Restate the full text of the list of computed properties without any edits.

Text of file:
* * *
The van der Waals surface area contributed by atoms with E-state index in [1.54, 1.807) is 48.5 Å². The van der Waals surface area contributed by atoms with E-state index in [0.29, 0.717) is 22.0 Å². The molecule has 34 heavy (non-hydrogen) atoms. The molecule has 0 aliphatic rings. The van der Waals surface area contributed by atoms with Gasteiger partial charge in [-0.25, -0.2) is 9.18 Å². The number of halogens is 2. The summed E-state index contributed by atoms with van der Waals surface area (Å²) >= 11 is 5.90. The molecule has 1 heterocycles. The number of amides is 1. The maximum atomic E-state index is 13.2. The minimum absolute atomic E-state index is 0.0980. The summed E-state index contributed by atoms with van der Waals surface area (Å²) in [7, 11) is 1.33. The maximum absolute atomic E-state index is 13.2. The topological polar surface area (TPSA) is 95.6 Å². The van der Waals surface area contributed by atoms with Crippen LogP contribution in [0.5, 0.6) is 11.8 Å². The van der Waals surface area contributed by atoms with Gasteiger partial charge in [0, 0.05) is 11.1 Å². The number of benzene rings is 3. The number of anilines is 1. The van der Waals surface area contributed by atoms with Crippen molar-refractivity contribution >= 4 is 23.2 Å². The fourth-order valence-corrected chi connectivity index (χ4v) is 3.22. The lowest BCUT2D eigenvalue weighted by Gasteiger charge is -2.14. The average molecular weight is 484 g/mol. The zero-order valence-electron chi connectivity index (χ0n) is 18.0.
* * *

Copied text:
The van der Waals surface area contributed by atoms with E-state index in [1.54, 1.807) is 48.5 Å². The van der Waals surface area contributed by atoms with E-state index in [0.29, 0.717) is 22.0 Å². The molecule has 34 heavy (non-hydrogen) atoms. The molecule has 0 aliphatic rings. The van der Waals surface area contributed by atoms with Gasteiger partial charge in [-0.25, -0.2) is 9.18 Å². The number of halogens is 2. The summed E-state index contributed by atoms with van der Waals surface area (Å²) >= 11 is 5.90. The molecule has 1 heterocycles. The number of amides is 1. The maximum atomic E-state index is 13.2. The minimum absolute atomic E-state index is 0.0980. The summed E-state index contributed by atoms with van der Waals surface area (Å²) in [7, 11) is 1.33. The maximum absolute atomic E-state index is 13.2. The topological polar surface area (TPSA) is 95.6 Å². The van der Waals surface area contributed by atoms with Crippen LogP contribution in [0.5, 0.6) is 11.8 Å². The van der Waals surface area contributed by atoms with Gasteiger partial charge in [0, 0.05) is 11.1 Å². The number of benzene rings is 3. The number of anilines is 1. The van der Waals surface area contributed by atoms with Crippen molar-refractivity contribution >= 4 is 23.2 Å². The fourth-order valence-corrected chi connectivity index (χ4v) is 3.22. The lowest BCUT2D eigenvalue weighted by Gasteiger charge is -2.14. The average molecular weight is 484 g/mol. The zero-order valence-electron chi connectivity index (χ0n) is 18.0.